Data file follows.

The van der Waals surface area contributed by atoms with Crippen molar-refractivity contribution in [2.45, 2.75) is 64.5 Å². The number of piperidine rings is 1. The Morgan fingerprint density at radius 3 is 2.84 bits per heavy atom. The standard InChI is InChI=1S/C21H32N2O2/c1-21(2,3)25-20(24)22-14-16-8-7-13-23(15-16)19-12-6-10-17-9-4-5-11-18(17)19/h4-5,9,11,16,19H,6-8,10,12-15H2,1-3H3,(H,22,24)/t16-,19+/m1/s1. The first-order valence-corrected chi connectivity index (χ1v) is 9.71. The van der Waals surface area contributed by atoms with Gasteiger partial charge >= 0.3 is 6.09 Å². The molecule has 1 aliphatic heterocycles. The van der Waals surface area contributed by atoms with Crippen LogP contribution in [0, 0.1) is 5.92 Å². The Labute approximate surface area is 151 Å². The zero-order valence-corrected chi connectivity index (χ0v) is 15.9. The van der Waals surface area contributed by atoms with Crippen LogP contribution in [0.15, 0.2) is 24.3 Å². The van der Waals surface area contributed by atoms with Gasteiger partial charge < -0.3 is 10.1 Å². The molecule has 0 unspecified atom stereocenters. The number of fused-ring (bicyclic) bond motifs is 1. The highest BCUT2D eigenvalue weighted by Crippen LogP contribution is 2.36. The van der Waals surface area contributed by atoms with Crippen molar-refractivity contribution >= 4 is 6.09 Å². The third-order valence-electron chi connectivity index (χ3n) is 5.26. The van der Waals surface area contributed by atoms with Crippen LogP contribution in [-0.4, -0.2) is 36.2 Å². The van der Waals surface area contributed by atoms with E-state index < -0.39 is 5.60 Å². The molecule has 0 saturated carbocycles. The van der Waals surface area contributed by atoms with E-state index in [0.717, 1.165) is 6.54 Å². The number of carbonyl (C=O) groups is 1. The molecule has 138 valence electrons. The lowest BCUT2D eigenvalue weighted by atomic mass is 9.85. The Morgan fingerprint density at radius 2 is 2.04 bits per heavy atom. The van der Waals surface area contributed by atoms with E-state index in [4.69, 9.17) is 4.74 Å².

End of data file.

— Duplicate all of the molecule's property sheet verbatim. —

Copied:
The van der Waals surface area contributed by atoms with Crippen molar-refractivity contribution in [2.45, 2.75) is 64.5 Å². The number of piperidine rings is 1. The Morgan fingerprint density at radius 3 is 2.84 bits per heavy atom. The standard InChI is InChI=1S/C21H32N2O2/c1-21(2,3)25-20(24)22-14-16-8-7-13-23(15-16)19-12-6-10-17-9-4-5-11-18(17)19/h4-5,9,11,16,19H,6-8,10,12-15H2,1-3H3,(H,22,24)/t16-,19+/m1/s1. The first-order valence-corrected chi connectivity index (χ1v) is 9.71. The van der Waals surface area contributed by atoms with Gasteiger partial charge >= 0.3 is 6.09 Å². The molecule has 1 aliphatic heterocycles. The van der Waals surface area contributed by atoms with Crippen LogP contribution in [0, 0.1) is 5.92 Å². The Labute approximate surface area is 151 Å². The zero-order valence-corrected chi connectivity index (χ0v) is 15.9. The van der Waals surface area contributed by atoms with Crippen LogP contribution in [0.15, 0.2) is 24.3 Å². The van der Waals surface area contributed by atoms with Gasteiger partial charge < -0.3 is 10.1 Å². The molecule has 0 unspecified atom stereocenters. The number of fused-ring (bicyclic) bond motifs is 1. The highest BCUT2D eigenvalue weighted by Crippen LogP contribution is 2.36. The van der Waals surface area contributed by atoms with Crippen molar-refractivity contribution >= 4 is 6.09 Å². The third-order valence-electron chi connectivity index (χ3n) is 5.26. The van der Waals surface area contributed by atoms with Crippen LogP contribution in [-0.4, -0.2) is 36.2 Å². The van der Waals surface area contributed by atoms with E-state index < -0.39 is 5.60 Å². The molecule has 0 saturated carbocycles. The van der Waals surface area contributed by atoms with E-state index in [0.717, 1.165) is 6.54 Å². The number of carbonyl (C=O) groups is 1. The molecule has 138 valence electrons. The lowest BCUT2D eigenvalue weighted by atomic mass is 9.85. The Morgan fingerprint density at radius 2 is 2.04 bits per heavy atom. The van der Waals surface area contributed by atoms with E-state index in [4.69, 9.17) is 4.74 Å².